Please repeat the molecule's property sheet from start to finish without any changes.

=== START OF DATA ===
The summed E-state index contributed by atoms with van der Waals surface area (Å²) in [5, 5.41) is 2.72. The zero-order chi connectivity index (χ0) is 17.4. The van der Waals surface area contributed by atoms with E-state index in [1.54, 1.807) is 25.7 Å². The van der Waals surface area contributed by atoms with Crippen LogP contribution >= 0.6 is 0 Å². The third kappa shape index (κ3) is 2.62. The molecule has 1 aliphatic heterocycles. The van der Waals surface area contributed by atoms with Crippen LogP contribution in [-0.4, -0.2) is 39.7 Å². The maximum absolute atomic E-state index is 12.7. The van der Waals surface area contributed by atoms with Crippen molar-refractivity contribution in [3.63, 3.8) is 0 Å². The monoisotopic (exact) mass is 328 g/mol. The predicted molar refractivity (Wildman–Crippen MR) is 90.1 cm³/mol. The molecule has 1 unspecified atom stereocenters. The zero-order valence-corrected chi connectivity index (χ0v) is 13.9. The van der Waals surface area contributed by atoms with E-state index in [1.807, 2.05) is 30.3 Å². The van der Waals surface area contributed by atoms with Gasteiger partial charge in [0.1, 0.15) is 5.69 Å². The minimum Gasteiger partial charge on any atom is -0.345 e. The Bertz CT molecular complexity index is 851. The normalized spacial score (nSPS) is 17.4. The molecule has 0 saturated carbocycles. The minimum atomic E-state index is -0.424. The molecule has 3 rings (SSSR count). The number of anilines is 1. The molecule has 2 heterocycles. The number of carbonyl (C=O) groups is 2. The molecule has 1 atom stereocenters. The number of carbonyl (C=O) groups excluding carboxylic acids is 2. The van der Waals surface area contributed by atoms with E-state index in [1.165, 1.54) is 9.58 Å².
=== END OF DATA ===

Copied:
The summed E-state index contributed by atoms with van der Waals surface area (Å²) in [5, 5.41) is 2.72. The zero-order chi connectivity index (χ0) is 17.4. The van der Waals surface area contributed by atoms with E-state index in [1.54, 1.807) is 25.7 Å². The van der Waals surface area contributed by atoms with Crippen LogP contribution >= 0.6 is 0 Å². The third kappa shape index (κ3) is 2.62. The molecule has 1 aliphatic heterocycles. The van der Waals surface area contributed by atoms with Crippen LogP contribution in [-0.4, -0.2) is 39.7 Å². The maximum absolute atomic E-state index is 12.7. The van der Waals surface area contributed by atoms with Crippen molar-refractivity contribution in [3.63, 3.8) is 0 Å². The monoisotopic (exact) mass is 328 g/mol. The predicted molar refractivity (Wildman–Crippen MR) is 90.1 cm³/mol. The molecule has 1 unspecified atom stereocenters. The zero-order valence-corrected chi connectivity index (χ0v) is 13.9. The van der Waals surface area contributed by atoms with E-state index in [1.807, 2.05) is 30.3 Å². The van der Waals surface area contributed by atoms with Gasteiger partial charge in [0.1, 0.15) is 5.69 Å². The minimum Gasteiger partial charge on any atom is -0.345 e. The Bertz CT molecular complexity index is 851. The normalized spacial score (nSPS) is 17.4. The molecule has 0 saturated carbocycles. The minimum atomic E-state index is -0.424. The molecule has 3 rings (SSSR count). The number of anilines is 1. The molecule has 2 heterocycles. The number of carbonyl (C=O) groups is 2. The molecule has 1 atom stereocenters. The number of carbonyl (C=O) groups excluding carboxylic acids is 2. The van der Waals surface area contributed by atoms with E-state index in [1.165, 1.54) is 9.58 Å².